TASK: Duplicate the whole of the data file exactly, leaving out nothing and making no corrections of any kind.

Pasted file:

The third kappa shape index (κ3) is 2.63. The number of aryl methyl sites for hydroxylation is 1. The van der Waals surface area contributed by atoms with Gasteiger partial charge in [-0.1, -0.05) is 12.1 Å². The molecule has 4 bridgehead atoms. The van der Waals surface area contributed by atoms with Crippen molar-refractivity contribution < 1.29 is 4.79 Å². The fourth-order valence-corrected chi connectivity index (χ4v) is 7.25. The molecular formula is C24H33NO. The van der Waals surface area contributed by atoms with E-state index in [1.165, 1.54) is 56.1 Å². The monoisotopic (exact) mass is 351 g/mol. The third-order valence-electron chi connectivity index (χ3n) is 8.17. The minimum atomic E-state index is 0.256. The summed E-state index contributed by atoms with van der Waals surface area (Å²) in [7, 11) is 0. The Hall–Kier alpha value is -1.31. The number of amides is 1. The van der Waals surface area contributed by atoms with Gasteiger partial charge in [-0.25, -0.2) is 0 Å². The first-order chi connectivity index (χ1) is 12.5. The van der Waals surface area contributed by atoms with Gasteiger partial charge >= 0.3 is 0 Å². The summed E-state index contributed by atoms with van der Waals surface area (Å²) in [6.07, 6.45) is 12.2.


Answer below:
The third kappa shape index (κ3) is 2.63. The number of aryl methyl sites for hydroxylation is 1. The van der Waals surface area contributed by atoms with Gasteiger partial charge in [-0.1, -0.05) is 12.1 Å². The molecule has 4 bridgehead atoms. The van der Waals surface area contributed by atoms with Crippen molar-refractivity contribution < 1.29 is 4.79 Å². The fourth-order valence-corrected chi connectivity index (χ4v) is 7.25. The molecular formula is C24H33NO. The van der Waals surface area contributed by atoms with E-state index in [1.165, 1.54) is 56.1 Å². The monoisotopic (exact) mass is 351 g/mol. The third-order valence-electron chi connectivity index (χ3n) is 8.17. The minimum atomic E-state index is 0.256. The summed E-state index contributed by atoms with van der Waals surface area (Å²) in [7, 11) is 0. The Hall–Kier alpha value is -1.31. The number of amides is 1. The van der Waals surface area contributed by atoms with Gasteiger partial charge in [-0.25, -0.2) is 0 Å². The first-order chi connectivity index (χ1) is 12.5. The van der Waals surface area contributed by atoms with Gasteiger partial charge >= 0.3 is 0 Å². The summed E-state index contributed by atoms with van der Waals surface area (Å²) in [6.07, 6.45) is 12.2.